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Pre-election Economic and Fiscal Update 2017

Core Crown Expenses

Core Crown expenses reduce as a percentage of GDP ...

Core Crown expenses are expected to grow more slowly than the nominal economy, which sees core Crown expenses declining across the forecast period from 29.2% in 2015/16 to 27.7% of GDP at the end of the forecast period (Figure 2.5).

Figure 2.5 - Core Crown expenses
Figure 2.5 - Core Crown expenses.
Source: The Treasury

… despite nominal core Crown expenses increasing...

Core Crown expenses are expected to increase by $15.5 billion over the forecast period from $74.0 billion in 2015/16 to $89.5 billion in 2020/21, an increase of around $3 billion each year (Figure 2.5).

This nominal growth is largely as a result of past budget decisions and new spending set aside for future budgets via the operating allowances (Figure 2.6). Budget operating allowances are assumed to be the same as those included in the Budget Update.

Figure 2.6 - Increase in core Crown expenses relative to 2015/16 actuals
Figure 2.6 - Increase in core Crown expenses relative to 2015/16 actuals.
Source: The Treasury

Future operating allowances are currently set at $1.7 billion for Budget 2018, increasing by 2% each subsequent Budget.[4]

The forecasts assume that future cost increases, whether they be from increased demand for government services, inflation or additional services, can be met from these future allowances.

For forecasting purposes, these allowances are assumed to be all operating expenditure. However, these allowances can be used for a combination of revenue and expense initiatives when allocated, and are net of identified savings.

In addition to new budget spending, social assistance spending is forecast to increase by $5.2 billion across the forecast period while finance costs remain fairly static.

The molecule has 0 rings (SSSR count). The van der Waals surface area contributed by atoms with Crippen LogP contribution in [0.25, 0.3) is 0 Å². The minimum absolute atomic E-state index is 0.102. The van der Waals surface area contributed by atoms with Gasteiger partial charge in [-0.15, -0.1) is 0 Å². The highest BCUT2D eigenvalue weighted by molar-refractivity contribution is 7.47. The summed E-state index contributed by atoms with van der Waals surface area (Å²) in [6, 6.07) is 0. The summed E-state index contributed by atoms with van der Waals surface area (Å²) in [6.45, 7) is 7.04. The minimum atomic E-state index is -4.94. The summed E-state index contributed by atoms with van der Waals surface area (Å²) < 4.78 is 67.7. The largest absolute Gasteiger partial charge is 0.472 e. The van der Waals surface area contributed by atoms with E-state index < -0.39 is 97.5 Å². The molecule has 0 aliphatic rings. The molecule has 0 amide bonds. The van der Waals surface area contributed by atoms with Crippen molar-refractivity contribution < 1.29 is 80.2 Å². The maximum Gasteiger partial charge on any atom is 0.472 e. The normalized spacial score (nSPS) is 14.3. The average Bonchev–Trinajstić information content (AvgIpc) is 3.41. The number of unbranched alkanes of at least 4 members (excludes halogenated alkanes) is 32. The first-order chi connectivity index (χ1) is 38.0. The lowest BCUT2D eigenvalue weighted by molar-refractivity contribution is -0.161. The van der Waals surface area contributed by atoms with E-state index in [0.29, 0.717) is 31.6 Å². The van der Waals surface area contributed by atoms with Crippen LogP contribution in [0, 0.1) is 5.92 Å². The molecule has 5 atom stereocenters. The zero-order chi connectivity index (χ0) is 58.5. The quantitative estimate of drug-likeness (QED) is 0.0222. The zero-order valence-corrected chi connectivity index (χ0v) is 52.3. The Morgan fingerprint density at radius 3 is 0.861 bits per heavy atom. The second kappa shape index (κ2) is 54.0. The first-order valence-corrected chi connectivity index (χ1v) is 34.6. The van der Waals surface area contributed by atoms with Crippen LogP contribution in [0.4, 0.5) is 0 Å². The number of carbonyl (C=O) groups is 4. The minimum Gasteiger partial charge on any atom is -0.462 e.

...with an increase in the number New Zealand superannuation recipients contributing to expenditure growth...

NZS payments account for $3.8 billion of the increase in core Crown expenses over the forecast period. The majority of this growth relates to growth in the number of NZS recipients. Recipient numbers are forecast to increase from almost 691,000 in 2015/16 to 823,000 by the end of the forecast horizon (an increase of 19.1%). The remaining increase is largely owing to indexation of entitlements to wage growth (Figure 2.7). By the end of the forecast period, NZS is around 55% of the total social assistance spending (compared to 50% in 2015/16) and 18% of core Crown expenditure.

Figure 2.7 - Growth of NZS expenses
Figure 2.7 - Growth of NZS expenses.
Source: The Treasury

...while other forms of social assistance also increase

While New Zealand superannuation is around half of social assistance spending, other types of social assistance are also expected to increase by $1.3 billion over the same period (Figure 2.8).

Figure 2.8 - Social assistance spending
Figure 2.8 - Social assistance spending.
Source: The Treasury

The Family Incomes Package included in the Budget Update is expected to increase social assistance spending by $0.5 billion per year from 2019/20. In addition income-related rents and Kiwisaver subsidies are also expected to add $0.4 billion and $0.3 billion respectively.


  • [4] New operating spending will be allocated to department baselines when budget decisions are made. As a result, the different functional expense areas (eg, health spending), with the exception of social security and welfare and finance costs, remain flat across the forecast period (refer page 100). Therefore, comparisons across the forecast period will not necessarily reflect the expected spend at a functional level.
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